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Author Topic: [Story] The Uncurable Cure  (Read 2449 times)
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Dubh Amn
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« on: October 27, 2006, 06:13:01 PM »

This was originally my second offering for the "Urban Cannibal" story request on the old site.  My first, while including cannibals, left out the "urban" part.  Chagrined, but not stopped I wrote and posted this.  Enjoy!  Comments always welcome.

The towers of Fallport rear above him like dark sentinels in the night, hungry looming figures like ancient gods, stooping to feast on those who mull beneath them.  Some nights, if you look up long enough, you can almost see inky black tentacles slithering and slipping wetly down the cornices and crevices, reaching to grasp hungrily, blindly, among those who walk below. 

But when you live now, with the Shadow in the north hungry for gods-know-what, such a thing may not only be fantasy.

Fallport isn't so much a city than a beast, howling in agony, its voice the lonely call of sea-wrens and shrive bats.  Tonight, Fallport cries over her denizens.  A loose, light mist of rain coats the buildings and streets, turning the off-white stone used in so many buildings a sickly grey.

On the coast of the Pellurian, the city hunkers like a corpse, pallid and alone.

The entire city is one huge Fell, hungry for the lives of her citizens, each brutal murder feeding her but never sating her, eating and eating until there will be no one left and the city will starve and truly die, leaving a rotting stone husk crouched on the black shores of an uncaring sea.

Mehkant hurries through the streets, clutching his burden tightly to his chest.  Tiny wails are lost in the mournful winds.  It really wouldn't matter if they rang from the walls, though; no one cares about anyone, least of all those so weak they can't fend for themselves.

If the Shadow had taught the city anything, it was the value of apathy. 

An ancient oaken door shudders on worn hinges, throwing a pool of oily yellow light onto the street as he ducks inside the frame, shutting it behind him.   Lamplight reflects of greasy skin, sunken eyes, open sores on the handful of faces in the bare stone room.   A single guttering lamp on a bare wooden table fills the room with a ripe stench, feeding on the rancid fat in the bowl to provide too little light and too much smoke.  They crowd around him, one sliding dirty fingers over wet lips, another clutching at her cloak, as if touching herself through the heavy fabric.  They gaze at the bundle of sack-cloth in his arms, at the soft movements under it.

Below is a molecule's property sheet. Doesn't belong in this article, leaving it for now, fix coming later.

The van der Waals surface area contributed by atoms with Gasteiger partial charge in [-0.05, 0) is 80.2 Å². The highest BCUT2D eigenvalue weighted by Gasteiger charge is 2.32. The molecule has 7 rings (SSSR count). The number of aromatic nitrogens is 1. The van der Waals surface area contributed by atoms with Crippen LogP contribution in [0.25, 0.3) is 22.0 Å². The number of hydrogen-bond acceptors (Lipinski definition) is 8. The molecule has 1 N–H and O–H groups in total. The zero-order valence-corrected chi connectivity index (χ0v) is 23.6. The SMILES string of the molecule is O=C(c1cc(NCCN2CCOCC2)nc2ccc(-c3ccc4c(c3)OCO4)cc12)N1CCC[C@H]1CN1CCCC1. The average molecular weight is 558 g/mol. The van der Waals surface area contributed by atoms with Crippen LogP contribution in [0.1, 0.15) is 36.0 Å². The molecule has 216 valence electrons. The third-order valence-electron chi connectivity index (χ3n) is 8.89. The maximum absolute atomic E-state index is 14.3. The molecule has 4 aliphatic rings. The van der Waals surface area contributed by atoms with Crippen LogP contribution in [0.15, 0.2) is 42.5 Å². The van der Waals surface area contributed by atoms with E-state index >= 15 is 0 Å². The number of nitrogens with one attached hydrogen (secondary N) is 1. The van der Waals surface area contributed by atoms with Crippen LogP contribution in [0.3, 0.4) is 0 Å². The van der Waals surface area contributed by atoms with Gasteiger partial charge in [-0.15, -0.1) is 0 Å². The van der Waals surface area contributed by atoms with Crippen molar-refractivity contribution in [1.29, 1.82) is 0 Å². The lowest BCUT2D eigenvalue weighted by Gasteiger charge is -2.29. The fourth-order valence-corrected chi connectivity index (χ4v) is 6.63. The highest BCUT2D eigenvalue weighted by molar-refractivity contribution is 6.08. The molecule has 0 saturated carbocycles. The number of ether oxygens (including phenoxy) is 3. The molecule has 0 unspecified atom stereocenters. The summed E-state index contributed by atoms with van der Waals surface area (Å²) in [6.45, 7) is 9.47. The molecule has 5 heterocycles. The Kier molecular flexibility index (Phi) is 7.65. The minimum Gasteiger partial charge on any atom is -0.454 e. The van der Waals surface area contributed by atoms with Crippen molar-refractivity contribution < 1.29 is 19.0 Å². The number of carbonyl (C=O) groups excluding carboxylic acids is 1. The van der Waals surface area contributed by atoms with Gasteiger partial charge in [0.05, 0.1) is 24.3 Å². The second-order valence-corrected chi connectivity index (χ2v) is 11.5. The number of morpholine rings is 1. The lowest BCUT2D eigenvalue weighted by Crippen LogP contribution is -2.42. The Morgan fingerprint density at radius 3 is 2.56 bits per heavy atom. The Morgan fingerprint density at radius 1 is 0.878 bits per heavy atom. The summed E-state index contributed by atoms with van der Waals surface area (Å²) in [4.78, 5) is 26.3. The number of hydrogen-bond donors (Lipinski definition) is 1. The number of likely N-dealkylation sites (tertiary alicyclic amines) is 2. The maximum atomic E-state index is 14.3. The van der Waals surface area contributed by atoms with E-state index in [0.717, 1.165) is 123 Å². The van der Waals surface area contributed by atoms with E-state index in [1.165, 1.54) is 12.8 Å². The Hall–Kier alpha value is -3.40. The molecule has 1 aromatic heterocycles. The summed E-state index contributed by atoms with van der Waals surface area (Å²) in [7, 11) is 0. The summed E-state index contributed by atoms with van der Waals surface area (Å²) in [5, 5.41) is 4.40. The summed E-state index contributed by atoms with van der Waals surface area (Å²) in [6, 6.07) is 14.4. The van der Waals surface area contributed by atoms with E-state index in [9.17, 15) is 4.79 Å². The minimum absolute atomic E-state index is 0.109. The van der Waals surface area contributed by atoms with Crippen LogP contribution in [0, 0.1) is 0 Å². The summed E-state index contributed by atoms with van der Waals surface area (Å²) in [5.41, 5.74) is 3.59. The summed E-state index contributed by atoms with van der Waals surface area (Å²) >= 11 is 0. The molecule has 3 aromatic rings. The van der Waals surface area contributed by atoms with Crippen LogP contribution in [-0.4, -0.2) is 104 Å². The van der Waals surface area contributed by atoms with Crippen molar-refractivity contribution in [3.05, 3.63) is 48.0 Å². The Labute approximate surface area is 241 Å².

Above all, they hunger

Mehkant holds the small lump to his chest, hissing out "This one is mine.  I found it.  I brought it.  It's mine"

"Please.." the woman moans softly, her hood falling, revealing a tangle of dirty blonde hair, "It's been so long, Mehk..."

He cuts her off, annoyed at the way her Dornish accent massacres the Sarcosan syllables in his name, "No!  If you will not hunt, you will not eat!"

"Please..." she hisses, a dry tongue flickering over chapped lips, her strong grey eyes flickering up to meet his, dark, hard and unrelenting.  "I'll give you what you want.. I know what you want.."  she says, trailing off at the last as a bitter laugh from Mehkant's left cuts into the room.

"And what would you offer him, Faedra?  Your body, rotting with disease?  Pock-marks and scars and pus, just like the rest of us.  What does the favored whore offer when her assets disgust even the temple slaves?"